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Fire outside Philadelphia disrupts Sunday train traffic along busy Northeast corridor

Train travelers should expect delays

An Amtrak train departs 30th Street Station in Philadelphia on March 31. (Matt Rourke/AP)

A fire south of Philadelphia halted Amtrak operations in the Northeast Corridor for hours Sunday morning, stranding passengers aboard trains between Washington and New York.

Amtrak service passing through Philadelphia was suspended Sunday for about three hours due to “fire department personnel near the tracks,” Amtrak said in a tweet. Trains began to move again just before 11 a.m., but the incident was still causing significant train delays in stations across the corridor.

Amtrak spokeswoman Christina Leeds said the fire was on a bridge over rail tracks south of Philadelphia. The temporary halt in rail traffic delayed about 19 trains, she said. The delays ranged from 12 minutes to 3 hours and 22 minutes.

The Southeastern Pennsylvania Transportation Authority tweeted the fire was near Folcroft Station, and there were reports of firefighters battling a fire since 6 a.m. Local fire stations could not be immediately reached for comment.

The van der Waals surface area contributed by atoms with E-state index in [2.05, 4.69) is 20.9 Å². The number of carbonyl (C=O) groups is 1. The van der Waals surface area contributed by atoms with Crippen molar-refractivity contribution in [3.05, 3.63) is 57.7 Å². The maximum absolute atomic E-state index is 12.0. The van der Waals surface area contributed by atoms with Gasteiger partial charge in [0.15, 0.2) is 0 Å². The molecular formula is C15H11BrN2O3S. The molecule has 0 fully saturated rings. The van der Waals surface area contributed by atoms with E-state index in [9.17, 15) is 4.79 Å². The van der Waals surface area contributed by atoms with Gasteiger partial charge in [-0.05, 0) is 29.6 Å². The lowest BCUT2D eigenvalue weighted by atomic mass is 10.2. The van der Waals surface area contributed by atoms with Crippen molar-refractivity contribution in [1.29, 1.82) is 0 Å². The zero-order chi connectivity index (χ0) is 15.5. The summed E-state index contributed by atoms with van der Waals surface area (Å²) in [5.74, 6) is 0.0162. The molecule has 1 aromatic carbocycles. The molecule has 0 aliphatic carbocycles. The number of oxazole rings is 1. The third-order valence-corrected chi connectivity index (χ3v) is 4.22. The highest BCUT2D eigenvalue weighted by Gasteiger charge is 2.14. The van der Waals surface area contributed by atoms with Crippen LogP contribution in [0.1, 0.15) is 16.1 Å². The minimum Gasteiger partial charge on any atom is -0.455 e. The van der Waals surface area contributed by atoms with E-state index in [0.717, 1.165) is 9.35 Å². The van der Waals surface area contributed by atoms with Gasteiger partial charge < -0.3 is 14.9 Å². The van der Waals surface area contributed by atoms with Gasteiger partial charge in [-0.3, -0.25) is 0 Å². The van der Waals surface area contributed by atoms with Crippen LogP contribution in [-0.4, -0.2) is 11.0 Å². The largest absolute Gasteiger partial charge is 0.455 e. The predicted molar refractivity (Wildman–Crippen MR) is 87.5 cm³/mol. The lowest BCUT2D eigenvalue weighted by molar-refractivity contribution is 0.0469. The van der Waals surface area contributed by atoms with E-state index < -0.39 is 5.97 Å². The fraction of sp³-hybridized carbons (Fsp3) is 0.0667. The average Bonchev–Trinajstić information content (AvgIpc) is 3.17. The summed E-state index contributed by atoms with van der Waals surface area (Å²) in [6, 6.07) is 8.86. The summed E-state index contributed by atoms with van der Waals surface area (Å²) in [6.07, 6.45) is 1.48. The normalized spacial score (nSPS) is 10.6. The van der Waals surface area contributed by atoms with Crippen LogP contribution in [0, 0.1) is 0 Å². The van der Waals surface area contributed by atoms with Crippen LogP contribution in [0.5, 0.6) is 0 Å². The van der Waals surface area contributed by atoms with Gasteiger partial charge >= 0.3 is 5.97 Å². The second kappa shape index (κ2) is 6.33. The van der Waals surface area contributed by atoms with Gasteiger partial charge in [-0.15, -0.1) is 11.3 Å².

Service was restored about 10:50 a.m., Amtrak tweeted, announcing that trains had begun to move. “Residual delays are to be expected,” the company said.

Trains that had been on hold included the D.C.-bound train 89 that departed New York at 6:02 a.m. and was due in Washington at 9:33 a.m. The Northeast regional train 162, which left D.C. for New York City at 9:15 a.m. was holding in Wilmington.

Passengers aboard some trains commented on social media about the hours-long delay, while some passengers got off the train, and some who didn’t even know each other sharing rental cars or Ubers.

Andrew Magloughlin, a D.C. resident returning home from a visit in Philadelphia, said his train (the Carolinian train 79) was holding outside Philadelphia for nearly two hours. He said the train conductor alerted passengers over the radio that the fire was “pretty bad” and that firefighters had been battling it for hours.

“They’ve let everybody know though that the doors will remain open so people can leave,” said Magloughlin. “Thankfully I’m probably the best off among situations here … A lot of other passengers had flights they needed to make.”